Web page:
by Mark Stefanchuk, CADmanage.com
As a CAD Manager I often wonder if I’m focusing on the right things. I don’t know if anyone else ever has this issue, but I often think, as I’m updating a program or some documentation, if anyone is even using the thing.
If the number of CAD users is less than twenty, you can just ask everyone if they are using the command. It’s tedious but manageable. When you have hundreds of users however, asking everyone is not practical. So, what do you do? Just go ahead and update it anyway? Or, like some of our colleagues might do, just leave it out of the mix next time you upgrade the CAD engine and wait for someone to scream, “Hey, what happened to <insert favorite command here>”. It’s a dangerous approach, but sometimes you just have a feeling that the add-on, plug-in, or whatever is obsolete.
I think we can be a little more pro-active. If it’s your code and you still have the source you can insert a bit of code to write a log file each time the command is run. This is a good approach, especially for multi-platform environments. I’ll describe how to do this, but first let’s look at a quick way to capture command use on your AutoCAD platform without writing code.
AutoCAD – The Log File:
Yes, that’s right. Turn on the log file option. There’s going to be lots of files and lots of junk that you don’t need, but you’re only looking for one instance of the command to validate that the thing is being used. You turn on the log file option by opening the options dialog (command options). Click on the open and save tab and check the “Maintain a Log File” option.
Set the location of the log files, Options > Files > Log File Location,
I can’t really predict what the lasting ramifications are for doing this. The files aren’t really that big, but if you have a large number of users all writing log files to the same location then you might not want to be using up disk space for this. So, after you’re done collecting data turn off the use log file options.
The log files contain the commands your users have recently run. Now you need a quick way of searching the files. Grep for Windows is a good tool to use. Download the open source gnu version from here,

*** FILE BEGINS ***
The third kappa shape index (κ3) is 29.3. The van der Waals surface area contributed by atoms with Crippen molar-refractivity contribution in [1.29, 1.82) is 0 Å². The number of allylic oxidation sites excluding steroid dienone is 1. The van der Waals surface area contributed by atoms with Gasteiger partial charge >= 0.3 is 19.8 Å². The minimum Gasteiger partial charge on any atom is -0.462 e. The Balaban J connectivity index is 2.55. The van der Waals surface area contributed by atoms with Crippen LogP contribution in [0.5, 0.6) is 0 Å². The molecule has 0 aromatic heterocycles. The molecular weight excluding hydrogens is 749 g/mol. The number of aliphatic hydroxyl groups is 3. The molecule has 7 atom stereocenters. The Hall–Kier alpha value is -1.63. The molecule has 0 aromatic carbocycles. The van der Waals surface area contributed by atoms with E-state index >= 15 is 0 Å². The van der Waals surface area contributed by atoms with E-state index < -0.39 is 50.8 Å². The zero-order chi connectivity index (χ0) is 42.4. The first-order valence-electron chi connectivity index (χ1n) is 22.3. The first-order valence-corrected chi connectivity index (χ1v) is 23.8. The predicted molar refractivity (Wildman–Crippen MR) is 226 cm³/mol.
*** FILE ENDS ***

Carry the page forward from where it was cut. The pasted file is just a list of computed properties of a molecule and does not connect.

On my 64bit Windows 7 computer Grep.exe is installed to C:\Program Files (x86)\GnuWin32\bin\. Add the location of this program to your system path.
The basic usage is
grep <pattern> <files to search>
When I searched on the command “_qsave” grep found 2 instances – not a big surprise. It will also work when you want to find out if that older command has been used recently. If grep does not return a result then you may be able to conclude that the command is no longer needed.
To be more certain that a program is no longer in use, run this process over the course of several weeks. There are probably several old programs that you can eliminate from the maintenance cycle. So, log files and grep create a quick and fairly easy way to run an audit without having to write a bunch of code.
Write Some Code:
You have many choices when you commit to writing some code, but I’m going to keep it simple and stick with VBA. It’s a common platform for both MicroStation and AutoCAD and will give us an opportunity to re-use some code. I’m also just going to output to a text file. You can then grep or edit the file a few times during your audit period to find out if the command you’re interested in is being used. We can get much more sophisticated, but for a quick test this will work. Insert the following function in your VBA.
Public Function reportCommand(sCmd As String, sFile As String) As Boolean
Dim fnum As Integer
reportCommand = False
On Error GoTo ERRORHANDLER
fnum = FreeFile ' get next available file number
' report command usage
Open sFile For Append As #fnum
Print #1, sCmd
reportCommand = True
'Debug.Print "reportCommand: " + err.Description
And in the macro sub you are interested in, add a call to this function.
Public Sub ACADCmd()
Call reportCommand("tempcmd", "c:\temp\test.txt")
' . . .
' run/initialize something
' . . .
All we’re doing here is writing a string, sCmd to a text file specified by SFile (example: C:\temp\test.txt).
What I like most about this approach is that you can use the code in any CAD system that supports VBA. For instance, I developed the code in MicroStation, but cut and pasted it into my AutoCAD VBA without making any changes. The call to the function looks the same in both environments too. You can take this a step further by building a re-usable library, but we’ll save this topic for a future post.